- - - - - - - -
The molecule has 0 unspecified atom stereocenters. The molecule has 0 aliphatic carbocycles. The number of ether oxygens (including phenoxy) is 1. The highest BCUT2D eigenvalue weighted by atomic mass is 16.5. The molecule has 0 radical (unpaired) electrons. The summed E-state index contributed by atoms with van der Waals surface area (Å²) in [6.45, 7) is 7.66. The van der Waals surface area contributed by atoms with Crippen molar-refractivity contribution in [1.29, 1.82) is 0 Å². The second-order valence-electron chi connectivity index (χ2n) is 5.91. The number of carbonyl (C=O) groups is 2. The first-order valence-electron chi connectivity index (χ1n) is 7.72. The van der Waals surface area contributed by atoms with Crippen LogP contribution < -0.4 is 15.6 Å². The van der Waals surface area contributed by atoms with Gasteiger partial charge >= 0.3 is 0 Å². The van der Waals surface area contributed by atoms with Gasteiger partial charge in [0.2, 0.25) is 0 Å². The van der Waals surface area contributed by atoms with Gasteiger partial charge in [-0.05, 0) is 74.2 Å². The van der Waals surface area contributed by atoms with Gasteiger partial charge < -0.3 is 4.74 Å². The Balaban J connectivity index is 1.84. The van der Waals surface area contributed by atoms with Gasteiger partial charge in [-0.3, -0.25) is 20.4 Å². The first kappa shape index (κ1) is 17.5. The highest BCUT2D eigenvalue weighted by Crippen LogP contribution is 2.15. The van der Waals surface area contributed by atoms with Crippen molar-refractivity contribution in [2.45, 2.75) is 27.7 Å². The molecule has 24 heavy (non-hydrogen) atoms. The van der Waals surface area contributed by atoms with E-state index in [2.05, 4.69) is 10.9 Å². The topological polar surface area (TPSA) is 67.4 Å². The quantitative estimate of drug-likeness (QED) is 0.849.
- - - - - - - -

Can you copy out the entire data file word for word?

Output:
The molecule has 0 unspecified atom stereocenters. The molecule has 0 aliphatic carbocycles. The number of ether oxygens (including phenoxy) is 1. The highest BCUT2D eigenvalue weighted by atomic mass is 16.5. The molecule has 0 radical (unpaired) electrons. The summed E-state index contributed by atoms with van der Waals surface area (Å²) in [6.45, 7) is 7.66. The van der Waals surface area contributed by atoms with Crippen molar-refractivity contribution in [1.29, 1.82) is 0 Å². The second-order valence-electron chi connectivity index (χ2n) is 5.91. The number of carbonyl (C=O) groups is 2. The first-order valence-electron chi connectivity index (χ1n) is 7.72. The van der Waals surface area contributed by atoms with Crippen LogP contribution < -0.4 is 15.6 Å². The van der Waals surface area contributed by atoms with Gasteiger partial charge >= 0.3 is 0 Å². The van der Waals surface area contributed by atoms with Gasteiger partial charge in [0.2, 0.25) is 0 Å². The van der Waals surface area contributed by atoms with Gasteiger partial charge in [-0.05, 0) is 74.2 Å². The van der Waals surface area contributed by atoms with Gasteiger partial charge < -0.3 is 4.74 Å². The Balaban J connectivity index is 1.84. The van der Waals surface area contributed by atoms with Gasteiger partial charge in [-0.3, -0.25) is 20.4 Å². The first kappa shape index (κ1) is 17.5. The highest BCUT2D eigenvalue weighted by Crippen LogP contribution is 2.15. The van der Waals surface area contributed by atoms with Crippen molar-refractivity contribution in [2.45, 2.75) is 27.7 Å². The molecule has 24 heavy (non-hydrogen) atoms. The van der Waals surface area contributed by atoms with E-state index in [2.05, 4.69) is 10.9 Å². The topological polar surface area (TPSA) is 67.4 Å². The quantitative estimate of drug-likeness (QED) is 0.849.